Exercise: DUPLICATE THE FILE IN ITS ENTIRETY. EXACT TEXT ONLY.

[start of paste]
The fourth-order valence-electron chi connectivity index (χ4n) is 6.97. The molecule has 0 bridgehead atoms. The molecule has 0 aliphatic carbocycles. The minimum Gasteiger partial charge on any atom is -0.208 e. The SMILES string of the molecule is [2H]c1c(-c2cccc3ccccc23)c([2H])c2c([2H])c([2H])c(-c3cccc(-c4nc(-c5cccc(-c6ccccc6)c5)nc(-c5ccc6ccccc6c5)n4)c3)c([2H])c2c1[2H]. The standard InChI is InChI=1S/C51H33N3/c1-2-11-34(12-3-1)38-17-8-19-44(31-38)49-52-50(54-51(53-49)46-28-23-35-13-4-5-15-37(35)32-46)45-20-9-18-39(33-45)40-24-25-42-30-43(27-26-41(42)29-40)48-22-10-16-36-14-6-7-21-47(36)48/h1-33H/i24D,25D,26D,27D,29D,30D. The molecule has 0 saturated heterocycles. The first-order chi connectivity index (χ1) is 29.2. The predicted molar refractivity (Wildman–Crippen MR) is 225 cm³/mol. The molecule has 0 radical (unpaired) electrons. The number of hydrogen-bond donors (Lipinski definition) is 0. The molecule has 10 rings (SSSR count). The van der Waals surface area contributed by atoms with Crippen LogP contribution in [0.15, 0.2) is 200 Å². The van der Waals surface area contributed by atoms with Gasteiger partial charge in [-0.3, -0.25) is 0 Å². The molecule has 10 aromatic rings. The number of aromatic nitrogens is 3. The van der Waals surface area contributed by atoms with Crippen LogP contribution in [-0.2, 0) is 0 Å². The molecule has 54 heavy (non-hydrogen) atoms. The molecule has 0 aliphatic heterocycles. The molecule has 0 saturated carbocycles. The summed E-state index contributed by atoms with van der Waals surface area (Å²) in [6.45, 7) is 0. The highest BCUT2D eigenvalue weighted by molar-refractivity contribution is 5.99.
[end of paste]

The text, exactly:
The fourth-order valence-electron chi connectivity index (χ4n) is 6.97. The molecule has 0 bridgehead atoms. The molecule has 0 aliphatic carbocycles. The minimum Gasteiger partial charge on any atom is -0.208 e. The SMILES string of the molecule is [2H]c1c(-c2cccc3ccccc23)c([2H])c2c([2H])c([2H])c(-c3cccc(-c4nc(-c5cccc(-c6ccccc6)c5)nc(-c5ccc6ccccc6c5)n4)c3)c([2H])c2c1[2H]. The standard InChI is InChI=1S/C51H33N3/c1-2-11-34(12-3-1)38-17-8-19-44(31-38)49-52-50(54-51(53-49)46-28-23-35-13-4-5-15-37(35)32-46)45-20-9-18-39(33-45)40-24-25-42-30-43(27-26-41(42)29-40)48-22-10-16-36-14-6-7-21-47(36)48/h1-33H/i24D,25D,26D,27D,29D,30D. The molecule has 0 saturated heterocycles. The first-order chi connectivity index (χ1) is 29.2. The predicted molar refractivity (Wildman–Crippen MR) is 225 cm³/mol. The molecule has 0 radical (unpaired) electrons. The number of hydrogen-bond donors (Lipinski definition) is 0. The molecule has 10 rings (SSSR count). The van der Waals surface area contributed by atoms with Crippen LogP contribution in [0.15, 0.2) is 200 Å². The van der Waals surface area contributed by atoms with Gasteiger partial charge in [-0.3, -0.25) is 0 Å². The molecule has 10 aromatic rings. The number of aromatic nitrogens is 3. The van der Waals surface area contributed by atoms with Crippen LogP contribution in [-0.2, 0) is 0 Å². The molecule has 54 heavy (non-hydrogen) atoms. The molecule has 0 aliphatic heterocycles. The molecule has 0 saturated carbocycles. The summed E-state index contributed by atoms with van der Waals surface area (Å²) in [6.45, 7) is 0. The highest BCUT2D eigenvalue weighted by molar-refractivity contribution is 5.99.